Technology

The FBI says Israel needs Pegasus hacking tool for investigation

Washington – The FBI informed the Israeli government in a 2018 letter that it had purchased Pegasus, a popular hacking tool, to collect data from cell phones to aid ongoing investigations, the clearest evidence so far at the office, using spyware as a tool. Of law enforcement.

Details of the FBI’s intentional use of the Pegasus were contained in a letter from a senior FBI official to the Israeli Ministry of Defense, which was reviewed by The New York Times. Pegasus is manufactured by the Israeli company, NSO Group, which needs to be approved by the Israeli government before it can sell hacking tools to foreign governments.

The 2018 issue, written by an official in the FBI Operations Technology Department, states that the agency intends to use Pegasus “for the collection of information from mobile devices to prevent and investigate crimes and terrorism, in accordance with national privacy and security laws. . ”

The Times revealed in January that the FBI had acquired Pegasus in 2018 and, over the next two years, was testing spyware at a secret facility in New Jersey.

Since the publication of the article, FBI officials have acknowledged that they are considering using Pegasus, but have stressed that the agency has purchased the main spy tool to test and evaluate it – in part to assess how the enemy might use it. They say the office has never used spyware in any operation.

During a congressional hearing in March, FBI Director Christopher A. Wray said the agency bought “limited licenses” for testing and evaluation “as part of our normal responsibility to assess the technologies that are there,

“So it’s different from using it to investigate anyone,” he said.

The Times revealed that the FBI has also been demonstrated by the NSO of a different hacking tool, Phantom, that can do what Pegasus could not – target and infiltrate US cell phones. After the protests, government lawyers spent years debating whether to buy and use the Phantom. It was not until last summer that the FBI and Justice Department decided not to use the NSO hacking tool in operation.

The FBI has paid the NSO about $ 5 million since the agency first bought Pegasus.

The Times sued the FBI under the Freedom of Information Act for bureaucratic documents relating to the purchase, testing, and possible use of NSO spyware. During a court hearing last month, a federal judge set an August 31 deadline for the FBI to produce all relevant documents or to be held in defamation. Government attorneys say the agency has so far identified more than 400 documents in response to the request.

The FBI’s letter to the NSO, dated December 4, 2018, states that “the US Government will not sell, hand over or transfer to any other party under any conditions without the prior approval of the Israeli government.”

Cathy L. Milhoan, a spokeswoman for the FBI, said the office “works diligently to keep up with emerging technologies and trading machines.”

“The FBI has purchased a license to explore future legal uses of NSO products and potential security concerns,” she said. “As part of this process, the FBI has met the requirements of the Israeli Export Control Agency. After testing and evaluation, the FBI has opted not to use the product in any investigation.”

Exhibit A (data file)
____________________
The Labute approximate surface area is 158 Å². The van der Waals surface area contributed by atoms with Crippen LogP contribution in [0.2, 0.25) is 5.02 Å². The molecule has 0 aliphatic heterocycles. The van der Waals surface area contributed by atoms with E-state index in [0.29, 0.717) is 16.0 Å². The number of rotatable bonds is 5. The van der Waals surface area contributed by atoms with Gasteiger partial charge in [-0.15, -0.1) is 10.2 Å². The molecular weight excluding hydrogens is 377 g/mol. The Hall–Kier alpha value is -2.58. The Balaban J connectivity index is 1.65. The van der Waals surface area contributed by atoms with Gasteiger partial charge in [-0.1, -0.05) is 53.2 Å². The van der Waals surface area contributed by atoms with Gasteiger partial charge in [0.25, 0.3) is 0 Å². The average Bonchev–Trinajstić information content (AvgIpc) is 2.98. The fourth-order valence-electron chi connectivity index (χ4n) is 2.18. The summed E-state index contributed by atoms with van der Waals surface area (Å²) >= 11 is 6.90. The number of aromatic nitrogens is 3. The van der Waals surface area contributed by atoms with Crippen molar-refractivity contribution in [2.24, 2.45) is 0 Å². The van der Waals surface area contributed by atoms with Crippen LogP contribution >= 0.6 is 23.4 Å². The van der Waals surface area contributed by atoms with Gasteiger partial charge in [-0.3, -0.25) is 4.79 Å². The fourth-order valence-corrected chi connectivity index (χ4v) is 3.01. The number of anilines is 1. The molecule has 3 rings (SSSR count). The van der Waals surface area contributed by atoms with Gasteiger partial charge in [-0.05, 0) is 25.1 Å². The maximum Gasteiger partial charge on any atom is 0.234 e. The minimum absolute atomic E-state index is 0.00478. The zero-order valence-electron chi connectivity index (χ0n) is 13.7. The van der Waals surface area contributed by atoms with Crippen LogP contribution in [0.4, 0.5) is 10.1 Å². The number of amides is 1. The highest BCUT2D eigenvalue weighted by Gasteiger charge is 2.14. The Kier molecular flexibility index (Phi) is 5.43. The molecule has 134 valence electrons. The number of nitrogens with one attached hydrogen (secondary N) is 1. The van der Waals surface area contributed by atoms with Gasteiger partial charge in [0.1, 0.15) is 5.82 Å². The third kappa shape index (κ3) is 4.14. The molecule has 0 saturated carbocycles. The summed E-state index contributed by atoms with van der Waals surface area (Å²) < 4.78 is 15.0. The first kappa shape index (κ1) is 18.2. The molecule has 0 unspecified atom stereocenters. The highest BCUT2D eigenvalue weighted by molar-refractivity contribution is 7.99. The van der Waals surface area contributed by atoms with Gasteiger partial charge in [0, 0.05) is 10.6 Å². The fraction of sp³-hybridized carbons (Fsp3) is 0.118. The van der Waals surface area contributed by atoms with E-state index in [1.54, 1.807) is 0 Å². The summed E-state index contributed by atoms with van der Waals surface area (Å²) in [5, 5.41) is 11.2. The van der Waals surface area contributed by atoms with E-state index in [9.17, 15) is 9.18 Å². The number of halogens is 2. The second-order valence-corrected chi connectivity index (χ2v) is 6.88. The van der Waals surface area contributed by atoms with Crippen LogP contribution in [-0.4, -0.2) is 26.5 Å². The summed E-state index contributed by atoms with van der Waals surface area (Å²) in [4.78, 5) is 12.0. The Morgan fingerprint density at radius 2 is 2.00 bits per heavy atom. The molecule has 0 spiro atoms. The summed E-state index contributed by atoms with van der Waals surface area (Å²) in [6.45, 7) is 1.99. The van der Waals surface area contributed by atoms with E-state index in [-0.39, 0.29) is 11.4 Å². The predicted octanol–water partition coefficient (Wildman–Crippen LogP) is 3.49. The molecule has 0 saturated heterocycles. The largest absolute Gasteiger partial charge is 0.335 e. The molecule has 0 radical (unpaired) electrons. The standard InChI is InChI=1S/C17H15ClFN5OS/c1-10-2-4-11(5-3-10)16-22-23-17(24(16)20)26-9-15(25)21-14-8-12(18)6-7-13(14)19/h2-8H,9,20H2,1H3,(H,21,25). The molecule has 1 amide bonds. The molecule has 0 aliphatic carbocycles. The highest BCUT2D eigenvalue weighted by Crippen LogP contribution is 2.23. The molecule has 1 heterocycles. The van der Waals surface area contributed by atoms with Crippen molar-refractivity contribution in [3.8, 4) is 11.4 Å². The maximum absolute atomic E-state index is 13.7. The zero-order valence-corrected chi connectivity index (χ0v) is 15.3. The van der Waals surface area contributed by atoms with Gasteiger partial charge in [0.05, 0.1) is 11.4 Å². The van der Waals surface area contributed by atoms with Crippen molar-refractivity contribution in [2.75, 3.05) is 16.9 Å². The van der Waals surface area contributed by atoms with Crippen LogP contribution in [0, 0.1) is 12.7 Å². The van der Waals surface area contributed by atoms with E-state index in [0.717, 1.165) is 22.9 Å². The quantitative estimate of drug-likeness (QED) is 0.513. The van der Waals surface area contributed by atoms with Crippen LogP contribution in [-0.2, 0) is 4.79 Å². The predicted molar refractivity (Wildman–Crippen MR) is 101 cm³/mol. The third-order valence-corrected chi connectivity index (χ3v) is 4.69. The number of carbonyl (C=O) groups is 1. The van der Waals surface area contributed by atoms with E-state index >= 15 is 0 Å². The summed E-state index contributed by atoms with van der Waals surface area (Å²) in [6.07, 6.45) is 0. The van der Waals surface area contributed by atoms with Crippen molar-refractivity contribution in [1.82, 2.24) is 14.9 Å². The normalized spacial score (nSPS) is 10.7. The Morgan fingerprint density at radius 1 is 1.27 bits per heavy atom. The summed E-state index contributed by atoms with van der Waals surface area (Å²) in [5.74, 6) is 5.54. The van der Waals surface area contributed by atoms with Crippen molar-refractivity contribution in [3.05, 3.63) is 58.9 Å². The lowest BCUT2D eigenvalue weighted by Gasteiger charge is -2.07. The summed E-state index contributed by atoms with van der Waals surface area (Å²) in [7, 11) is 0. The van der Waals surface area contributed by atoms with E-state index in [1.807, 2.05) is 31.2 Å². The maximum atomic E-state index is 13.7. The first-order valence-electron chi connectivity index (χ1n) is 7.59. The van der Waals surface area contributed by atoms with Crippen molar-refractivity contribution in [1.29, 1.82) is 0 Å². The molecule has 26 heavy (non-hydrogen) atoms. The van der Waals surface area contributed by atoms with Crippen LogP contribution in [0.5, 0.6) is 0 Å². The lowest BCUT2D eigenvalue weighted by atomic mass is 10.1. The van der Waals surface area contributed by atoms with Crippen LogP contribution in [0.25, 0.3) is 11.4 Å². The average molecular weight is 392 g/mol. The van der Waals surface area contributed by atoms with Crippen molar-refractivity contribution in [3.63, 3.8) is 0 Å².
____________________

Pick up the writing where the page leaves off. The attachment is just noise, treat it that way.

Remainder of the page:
A January article in the Times revealed that the CIA in 2018 arranged and paid the Djibouti government to buy Pegasus to assist its government in the fight against terrorism, despite long-standing concerns about human rights abuses there.

Pegasus is a so-called zero-click hacking tool – it can extract everything from the target cell phone, including photos, contacts, messages and video recordings, without the user having to click on a phishing link to give Pegasus remote access. It can also put the phone into a tracking device and record secretly, allowing the phone to spy on its owner.

The NSO has sold Pegasus to dozens of countries, using spyware as part of investigations into terrorist networks, pedophile rings and drug kingpins. But it has also been threatened by powerful and democratic governments, as well as spying on journalists and journalists. Human rights activists and political opponents.

On Tuesday, the head of a Spanish intelligence agency was fired after the reopening. It was recently revealed that both Spanish authorities were active and victims of terrorism. Pegasus tip.

The shooting of the officer, Paz Esteban, comes just days after the Spanish government said the cell phones of senior Spanish officials, including Prime Minister Pedro Sánchez and Defense Minister Margarita Robles, had been hacked last year by Pegasus. It was also recently revealed that the Spanish government has used Pegasus to hack the cell phones of Catalan politicians.

Israel has used the tool as a bargaining chip in diplomatic negotiations, especially in the secret negotiations that led to the so-called Abraham Agreement, which normalized relations between Israel and some of Saudi Arabia’s historic adversaries.

In November, the Biden administration placed the NSO and other Israeli companies on a “blacklist” of companies banned from doing business with American companies. The Commerce Department says the company’s spyware tools have “enabled foreign governments to carry out transnational crackdowns, which are the actions of powerful governments targeting dissidents, journalists and activists outside their sovereign borders to silence unrest.”

Mark Mazzetti Report from Washington, DC Ronen Bergman From Tel Aviv.

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